by Andrew Walden
In spite of Gubernatorial and Congressional losses, Hawaii Republican leaders see their party’s 2010 campaigns laying a foundation for future success. In a report to the Hawaii Republican State Committee December 4, GOP Executive Director Dylan Nonaka acknowledges what he calls “a lot of disappointment with the outcome of the race for Governor and Congress” but points out “several trends that show this election was a foundational year for the party that we can build off of in future cycles.”
Republicans point to their net increase of two state House members after years of decline, but the “foundation” goes beyond that. Nonaka told Committee members:
Out of 64 state legislative races, Republicans contested 61 in 2010 compared to 34 in 2008, 52 in 2006, and 56 in 2004.
The larger playing field and quality candidates resulted in more competitive races than we have seen in the past. In 2010, eight candidates came within 10 points of their opponent, one open Republican House seat was retained, one open Republican Senate seat was lost and two Democrat seats were picked up.
In 2008, four GOP candidates came within 10 points, two incumbents lost and one open Republican held seat was lost. In 2006, four GOP candidates came within 10 points and the numbers in the legislature did not change. In 2004, five candidates came within 10 points and six seats were lost in the legislature.
Of the three new GOP House members elected in 2010, two were making their second run for office. It is the value of continuity which Republicans are banking on. Nonaka explains:
Not counting incumbents, the party has identified 15 candidates who ran this year and intend to run in 2012. There are 13 more who have not committed yet but are seriously considering running again in 2012. This continuity of candidates would be unprecedented….
Candidates and district organizations must continue to contribute to their communities year round to redefine voter’s perceptions… not just during the last 6 months of an election year.
Due to reapportionment, every state Senate seat will be up for election in 2012.
Ewa Beach gadfly Eric Ryan, in a December 8 news release, claims “the party is officially broke.” Former GOP Chair Willes Lee, in a November 5 email, claims that “fund raising is not a priority for (GOP Chair Jonah) Kaauwai….” But at the State Committee meeting Republican leaders presented an off-year $595,000 budget for 2011 with the fundraising to match. This is in line with previous off years and follows an election year in which the GOP raised and spent $1.3M—30% more than Willes Lee’s 2008 results. Facing a future without a Governor to pull in big donors, the GOP has already implemented new fundraising strategies. Nonaka explains:
The party refocused on the foundational fundraising programs of mail and telephones and expanded its efforts online… result(ing) in over 1000 new donors to the party.
The Hawaii GOP also benefitted from the support of controversial Republican National Committee Chair Michael Steele. In contrast to previous RNC Chairs who focused entirely on maximizing turnout of the conservative base—and therefore provided very little support to the GOP in Hawaii and other liberal areas--Steele prioritizes efforts to expand the reach of the Republican Party into urban centers and other traditionally Democratic voting blocs. As a result, two black Republicans--Rep Tim Scott of SC and Rep Allen West of FL, five new Hispanic GOP Congressmen, and Senator Marco Rubio of FL were elected to Congress in 2010.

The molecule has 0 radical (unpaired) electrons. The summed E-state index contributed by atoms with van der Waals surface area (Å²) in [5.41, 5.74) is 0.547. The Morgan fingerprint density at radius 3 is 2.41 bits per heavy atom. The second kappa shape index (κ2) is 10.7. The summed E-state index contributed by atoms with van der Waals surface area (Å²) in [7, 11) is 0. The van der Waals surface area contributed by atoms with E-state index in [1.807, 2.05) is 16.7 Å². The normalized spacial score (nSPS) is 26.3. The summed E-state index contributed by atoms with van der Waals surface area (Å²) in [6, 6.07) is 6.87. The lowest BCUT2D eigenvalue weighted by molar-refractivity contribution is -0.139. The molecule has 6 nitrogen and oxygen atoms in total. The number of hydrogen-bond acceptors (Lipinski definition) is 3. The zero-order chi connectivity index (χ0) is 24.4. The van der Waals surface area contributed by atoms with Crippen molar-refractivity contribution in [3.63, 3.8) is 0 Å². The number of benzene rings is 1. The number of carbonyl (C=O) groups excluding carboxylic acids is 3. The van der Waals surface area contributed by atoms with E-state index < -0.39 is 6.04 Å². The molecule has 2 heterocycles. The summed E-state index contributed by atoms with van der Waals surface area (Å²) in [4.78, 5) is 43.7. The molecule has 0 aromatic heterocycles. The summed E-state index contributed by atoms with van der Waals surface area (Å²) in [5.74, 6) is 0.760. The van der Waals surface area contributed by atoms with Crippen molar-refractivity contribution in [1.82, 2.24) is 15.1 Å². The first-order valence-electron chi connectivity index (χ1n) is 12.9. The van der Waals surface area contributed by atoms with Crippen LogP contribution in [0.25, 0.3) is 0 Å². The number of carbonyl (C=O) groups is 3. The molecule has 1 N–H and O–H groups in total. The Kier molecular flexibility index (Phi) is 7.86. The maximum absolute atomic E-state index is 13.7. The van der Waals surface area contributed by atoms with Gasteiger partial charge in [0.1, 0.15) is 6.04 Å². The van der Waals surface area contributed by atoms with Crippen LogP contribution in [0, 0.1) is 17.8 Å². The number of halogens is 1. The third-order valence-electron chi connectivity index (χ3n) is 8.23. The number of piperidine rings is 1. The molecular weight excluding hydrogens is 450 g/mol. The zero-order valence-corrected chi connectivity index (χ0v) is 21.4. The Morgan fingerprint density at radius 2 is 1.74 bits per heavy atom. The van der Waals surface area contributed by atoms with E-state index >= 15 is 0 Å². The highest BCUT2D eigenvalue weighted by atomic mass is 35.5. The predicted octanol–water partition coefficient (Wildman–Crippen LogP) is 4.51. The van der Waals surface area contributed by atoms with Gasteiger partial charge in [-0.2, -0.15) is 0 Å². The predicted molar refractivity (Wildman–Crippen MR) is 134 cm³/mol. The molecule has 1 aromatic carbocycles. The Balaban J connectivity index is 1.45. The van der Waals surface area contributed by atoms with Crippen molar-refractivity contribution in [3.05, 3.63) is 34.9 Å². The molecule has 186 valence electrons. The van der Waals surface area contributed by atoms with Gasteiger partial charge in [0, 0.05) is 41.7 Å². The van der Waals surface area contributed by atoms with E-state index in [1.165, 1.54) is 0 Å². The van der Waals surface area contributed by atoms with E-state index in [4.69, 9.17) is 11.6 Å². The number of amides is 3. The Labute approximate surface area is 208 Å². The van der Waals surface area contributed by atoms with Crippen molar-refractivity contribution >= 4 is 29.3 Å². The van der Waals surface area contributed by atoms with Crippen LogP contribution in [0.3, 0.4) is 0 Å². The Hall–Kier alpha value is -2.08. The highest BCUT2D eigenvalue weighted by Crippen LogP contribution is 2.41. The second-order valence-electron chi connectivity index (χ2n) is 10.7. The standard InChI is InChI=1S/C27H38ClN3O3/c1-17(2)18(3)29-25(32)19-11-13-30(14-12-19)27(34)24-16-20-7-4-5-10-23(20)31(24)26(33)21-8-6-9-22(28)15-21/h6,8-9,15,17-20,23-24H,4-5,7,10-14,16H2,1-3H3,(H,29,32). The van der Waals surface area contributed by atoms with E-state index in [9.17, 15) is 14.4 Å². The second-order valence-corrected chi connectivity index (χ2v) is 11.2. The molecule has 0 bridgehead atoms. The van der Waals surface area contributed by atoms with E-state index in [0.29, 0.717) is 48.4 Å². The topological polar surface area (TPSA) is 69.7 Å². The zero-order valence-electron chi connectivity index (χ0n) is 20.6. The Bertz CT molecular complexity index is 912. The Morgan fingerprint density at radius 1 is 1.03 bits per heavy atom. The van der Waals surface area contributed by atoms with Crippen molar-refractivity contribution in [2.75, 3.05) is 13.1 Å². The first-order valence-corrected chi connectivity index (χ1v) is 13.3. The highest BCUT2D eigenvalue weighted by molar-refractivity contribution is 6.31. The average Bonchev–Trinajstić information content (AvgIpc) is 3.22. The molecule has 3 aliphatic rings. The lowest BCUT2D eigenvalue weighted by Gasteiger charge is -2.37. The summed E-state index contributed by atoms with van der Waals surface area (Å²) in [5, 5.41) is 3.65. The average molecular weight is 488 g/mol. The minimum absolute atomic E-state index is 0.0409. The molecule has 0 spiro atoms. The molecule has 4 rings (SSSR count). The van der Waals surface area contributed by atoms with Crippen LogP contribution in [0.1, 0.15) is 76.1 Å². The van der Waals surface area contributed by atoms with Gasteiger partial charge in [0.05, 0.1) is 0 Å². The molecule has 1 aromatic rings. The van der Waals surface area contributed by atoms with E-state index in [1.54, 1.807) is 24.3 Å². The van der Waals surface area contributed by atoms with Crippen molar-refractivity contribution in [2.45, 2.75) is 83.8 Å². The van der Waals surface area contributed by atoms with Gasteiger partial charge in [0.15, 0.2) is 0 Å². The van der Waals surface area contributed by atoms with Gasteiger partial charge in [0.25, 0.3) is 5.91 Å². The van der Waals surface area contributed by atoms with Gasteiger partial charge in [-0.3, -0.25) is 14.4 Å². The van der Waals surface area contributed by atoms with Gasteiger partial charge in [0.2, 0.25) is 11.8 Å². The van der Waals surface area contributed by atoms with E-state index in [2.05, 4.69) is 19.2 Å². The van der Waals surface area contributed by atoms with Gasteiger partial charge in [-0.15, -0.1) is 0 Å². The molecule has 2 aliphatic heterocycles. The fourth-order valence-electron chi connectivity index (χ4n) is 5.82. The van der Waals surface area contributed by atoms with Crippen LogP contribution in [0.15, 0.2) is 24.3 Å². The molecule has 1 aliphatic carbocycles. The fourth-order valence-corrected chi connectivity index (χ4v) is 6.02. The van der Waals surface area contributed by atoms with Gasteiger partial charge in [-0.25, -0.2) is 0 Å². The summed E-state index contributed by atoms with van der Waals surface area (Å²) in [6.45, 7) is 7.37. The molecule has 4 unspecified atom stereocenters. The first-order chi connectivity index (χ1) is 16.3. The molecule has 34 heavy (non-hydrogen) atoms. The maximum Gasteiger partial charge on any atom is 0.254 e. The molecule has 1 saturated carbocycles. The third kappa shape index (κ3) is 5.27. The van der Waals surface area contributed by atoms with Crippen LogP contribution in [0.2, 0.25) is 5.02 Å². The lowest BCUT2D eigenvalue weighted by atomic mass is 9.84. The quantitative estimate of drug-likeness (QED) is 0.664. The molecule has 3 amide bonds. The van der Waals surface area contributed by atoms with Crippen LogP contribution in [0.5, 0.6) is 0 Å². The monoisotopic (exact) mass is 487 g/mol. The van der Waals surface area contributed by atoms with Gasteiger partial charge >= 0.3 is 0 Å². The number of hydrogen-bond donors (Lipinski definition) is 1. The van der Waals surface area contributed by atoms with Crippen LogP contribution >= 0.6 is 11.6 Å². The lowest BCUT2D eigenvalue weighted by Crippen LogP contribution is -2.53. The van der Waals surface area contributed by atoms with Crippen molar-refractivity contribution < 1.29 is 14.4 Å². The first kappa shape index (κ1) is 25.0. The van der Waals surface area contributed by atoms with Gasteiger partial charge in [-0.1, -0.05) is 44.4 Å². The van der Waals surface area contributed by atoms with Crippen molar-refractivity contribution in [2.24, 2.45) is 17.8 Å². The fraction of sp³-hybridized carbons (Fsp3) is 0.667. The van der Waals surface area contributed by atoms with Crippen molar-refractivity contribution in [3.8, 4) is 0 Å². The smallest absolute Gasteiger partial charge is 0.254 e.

Steel’s strategy also paid off for Hawaii, as Nonaka reports:
With in-state fundraising supplemented by an unprecedented investment from the National Committees the Hawaii Republican Party was able to spend more on its victory program and candidates than ever before….We had eight staffed Victory offices across the state… to support the voter contact programs of campaigns from Governor to County Council.
A total of 406,700 volunteer voter contacts were made throughout the state--254% of our original goal…. We identified 25,673 new supporters of Republican candidates and 10,535 more voters who were identified as conservatives on key issues.
Church-based voter registration efforts added 15,000 votes to the totals of Republican State House candidates. In sharp contrast to previous Hawaii GOP leaders, Nonaka and Kaauwai emphasize the need to register even more voters from Republican-leaning constituencies. Nonaka explains:
One reality that was made clear during this election is that Republicans must expand the electorate and get more of Hawaii’s voters to participate in our elections and vote Republican. With one million eligible voters in the state of Hawaii, the turnout of 380,000 voters only represents 38% of the eligible population.
There are 300,000 people who are registered to vote who don’t turn out and 300,000 more people who are eligible to vote but do not register. If Republicans bring 10% (60,000 voters) of these voters into the electorate, the vast majority of the races in Hawaii would become competitive. These 60,000 voters breakout to about 1,200 per House District and 248 per precinct. If this goal is taken on over several years, it is completely within reach and will be necessary for the long term electoral success of the Hawaii Republican Party.
RELATED: Church-based voter drive brings 15,000 to polls, powers GOP House gains, Hawaii Republican Assembly: Home to Hawaii’s moderate Republicans?